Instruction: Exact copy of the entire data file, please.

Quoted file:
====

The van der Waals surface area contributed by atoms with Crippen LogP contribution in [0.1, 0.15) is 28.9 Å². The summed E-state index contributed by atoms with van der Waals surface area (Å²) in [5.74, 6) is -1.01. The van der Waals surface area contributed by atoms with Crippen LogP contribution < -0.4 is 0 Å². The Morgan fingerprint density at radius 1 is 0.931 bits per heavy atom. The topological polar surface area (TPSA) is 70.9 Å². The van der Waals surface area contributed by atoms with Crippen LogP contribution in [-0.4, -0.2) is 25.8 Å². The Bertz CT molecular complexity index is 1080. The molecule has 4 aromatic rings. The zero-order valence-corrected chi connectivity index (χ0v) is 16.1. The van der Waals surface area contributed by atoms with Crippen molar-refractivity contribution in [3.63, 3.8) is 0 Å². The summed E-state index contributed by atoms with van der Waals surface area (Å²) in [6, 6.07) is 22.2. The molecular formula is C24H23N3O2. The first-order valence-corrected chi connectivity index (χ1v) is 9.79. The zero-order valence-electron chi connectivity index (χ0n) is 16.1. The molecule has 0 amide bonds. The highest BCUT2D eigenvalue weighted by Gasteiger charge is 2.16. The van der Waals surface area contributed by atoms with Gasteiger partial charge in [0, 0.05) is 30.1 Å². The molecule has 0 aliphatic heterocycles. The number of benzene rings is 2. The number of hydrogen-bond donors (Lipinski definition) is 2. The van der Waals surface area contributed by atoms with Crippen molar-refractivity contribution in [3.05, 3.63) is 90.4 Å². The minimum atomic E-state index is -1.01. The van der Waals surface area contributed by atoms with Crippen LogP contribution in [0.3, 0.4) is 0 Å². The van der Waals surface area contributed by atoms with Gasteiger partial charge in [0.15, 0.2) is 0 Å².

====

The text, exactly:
The van der Waals surface area contributed by atoms with Crippen LogP contribution in [0.1, 0.15) is 28.9 Å². The summed E-state index contributed by atoms with van der Waals surface area (Å²) in [5.74, 6) is -1.01. The van der Waals surface area contributed by atoms with Crippen LogP contribution < -0.4 is 0 Å². The Morgan fingerprint density at radius 1 is 0.931 bits per heavy atom. The topological polar surface area (TPSA) is 70.9 Å². The van der Waals surface area contributed by atoms with Crippen LogP contribution in [-0.4, -0.2) is 25.8 Å². The Bertz CT molecular complexity index is 1080. The molecule has 4 aromatic rings. The zero-order valence-corrected chi connectivity index (χ0v) is 16.1. The van der Waals surface area contributed by atoms with Crippen molar-refractivity contribution in [3.63, 3.8) is 0 Å². The summed E-state index contributed by atoms with van der Waals surface area (Å²) in [6, 6.07) is 22.2. The molecular formula is C24H23N3O2. The first-order valence-corrected chi connectivity index (χ1v) is 9.79. The zero-order valence-electron chi connectivity index (χ0n) is 16.1. The molecule has 0 amide bonds. The highest BCUT2D eigenvalue weighted by Gasteiger charge is 2.16. The van der Waals surface area contributed by atoms with Gasteiger partial charge in [0, 0.05) is 30.1 Å². The molecule has 0 aliphatic heterocycles. The number of benzene rings is 2. The number of hydrogen-bond donors (Lipinski definition) is 2. The van der Waals surface area contributed by atoms with Crippen molar-refractivity contribution in [3.05, 3.63) is 90.4 Å². The minimum atomic E-state index is -1.01. The van der Waals surface area contributed by atoms with Crippen LogP contribution in [0.3, 0.4) is 0 Å². The van der Waals surface area contributed by atoms with Gasteiger partial charge in [0.15, 0.2) is 0 Å².